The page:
Rookwood is the largest in the cemetery in the southern hemisphere. But instead of calling it a cemetery, it really is a Necropolis. With 1 million graves (over 600,000 burials and 200,000 cremations), the cemetery is divided into many sections with different governing groups. There are sections dedicated to Chinese, Jewish, Anglican, Quaker, Lutheran, Methodist, Roman Catholic, Islamic, Independent, Presbyterian, and war graves. But smaller cultural division emerge among these geographical boundaries such as a clear division between the Italian and Irish families within the Roman Catholic section. The cemetery is so big that old graves have not been removed or destroyed and so different headstones reflecting changing styles and patterns throughout the history of the cemetery in a clear way. You can see in that the photos could be from four or five different landscapes, but in fact it is just one. Cremation also created different options for burial style, and in the center there is a romantic memorial garden connected to the crematorium. Ashes are buried or scattered and lives re remembered with a small plaque connected to a tree or flower bush.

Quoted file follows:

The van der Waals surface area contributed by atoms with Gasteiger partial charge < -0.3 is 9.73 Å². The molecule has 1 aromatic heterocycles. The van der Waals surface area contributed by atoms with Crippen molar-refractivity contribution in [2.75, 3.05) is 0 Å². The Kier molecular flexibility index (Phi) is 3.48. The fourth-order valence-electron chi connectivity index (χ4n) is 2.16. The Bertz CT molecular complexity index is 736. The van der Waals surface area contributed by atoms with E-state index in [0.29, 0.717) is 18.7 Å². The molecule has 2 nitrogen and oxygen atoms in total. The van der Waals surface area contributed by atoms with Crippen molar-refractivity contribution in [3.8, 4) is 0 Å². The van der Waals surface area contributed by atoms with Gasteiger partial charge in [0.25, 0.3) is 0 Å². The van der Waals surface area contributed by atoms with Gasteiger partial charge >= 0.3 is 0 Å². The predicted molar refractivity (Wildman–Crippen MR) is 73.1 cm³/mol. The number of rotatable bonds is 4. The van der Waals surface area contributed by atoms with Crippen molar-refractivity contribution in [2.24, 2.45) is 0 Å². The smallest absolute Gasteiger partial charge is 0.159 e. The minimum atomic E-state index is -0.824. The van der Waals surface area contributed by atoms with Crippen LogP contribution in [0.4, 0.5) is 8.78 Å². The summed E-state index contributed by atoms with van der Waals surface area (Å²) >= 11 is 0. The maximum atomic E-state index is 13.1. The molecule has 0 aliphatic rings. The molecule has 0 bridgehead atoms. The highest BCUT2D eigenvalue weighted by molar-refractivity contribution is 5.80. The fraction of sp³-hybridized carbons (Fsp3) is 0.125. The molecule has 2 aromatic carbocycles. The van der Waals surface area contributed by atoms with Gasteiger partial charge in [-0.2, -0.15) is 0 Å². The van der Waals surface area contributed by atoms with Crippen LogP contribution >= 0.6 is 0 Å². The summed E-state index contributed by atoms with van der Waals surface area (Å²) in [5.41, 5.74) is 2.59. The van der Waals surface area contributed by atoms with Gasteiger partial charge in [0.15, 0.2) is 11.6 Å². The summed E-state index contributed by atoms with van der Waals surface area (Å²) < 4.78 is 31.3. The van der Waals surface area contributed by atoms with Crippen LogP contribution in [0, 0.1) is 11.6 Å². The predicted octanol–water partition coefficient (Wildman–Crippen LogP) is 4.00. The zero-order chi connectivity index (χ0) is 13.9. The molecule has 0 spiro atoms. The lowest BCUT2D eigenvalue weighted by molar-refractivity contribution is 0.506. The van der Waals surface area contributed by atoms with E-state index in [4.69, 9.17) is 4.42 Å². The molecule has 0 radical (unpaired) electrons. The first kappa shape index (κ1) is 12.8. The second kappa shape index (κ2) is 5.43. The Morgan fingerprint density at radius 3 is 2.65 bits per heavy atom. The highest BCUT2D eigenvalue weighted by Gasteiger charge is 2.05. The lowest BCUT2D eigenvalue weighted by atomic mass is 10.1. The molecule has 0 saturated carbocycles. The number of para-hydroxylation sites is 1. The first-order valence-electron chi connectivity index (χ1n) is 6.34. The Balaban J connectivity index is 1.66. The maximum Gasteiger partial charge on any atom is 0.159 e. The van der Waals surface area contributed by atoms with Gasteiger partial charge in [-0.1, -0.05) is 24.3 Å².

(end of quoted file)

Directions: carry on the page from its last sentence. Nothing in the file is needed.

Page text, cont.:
My visit to Rookwood brought many memories of my visit to Ohlsdorf, the fourth largest cemetery in the world, but the largest rural cemetery. Rookwood is the sixth largest cemetery in the world and the largest Victorian style cemetery. (Side Note: 5/10 of the largest cemeteries are located in the United States. The United Kingdom, Iraq, and Turkey also make the list. I thought China would be on there, but many of the cemeteries were destroyed during the Cultural Revolution in the 60- 7o’s when cremation became a mandatory practice.) However, Rookwood felt less coherent than Ohlsdorf due to the diversity of immigrant groups that settled in Australia and are subsequently buried here. Although people might say that we are all equal in death, I don’t think that is true looking at this landscape.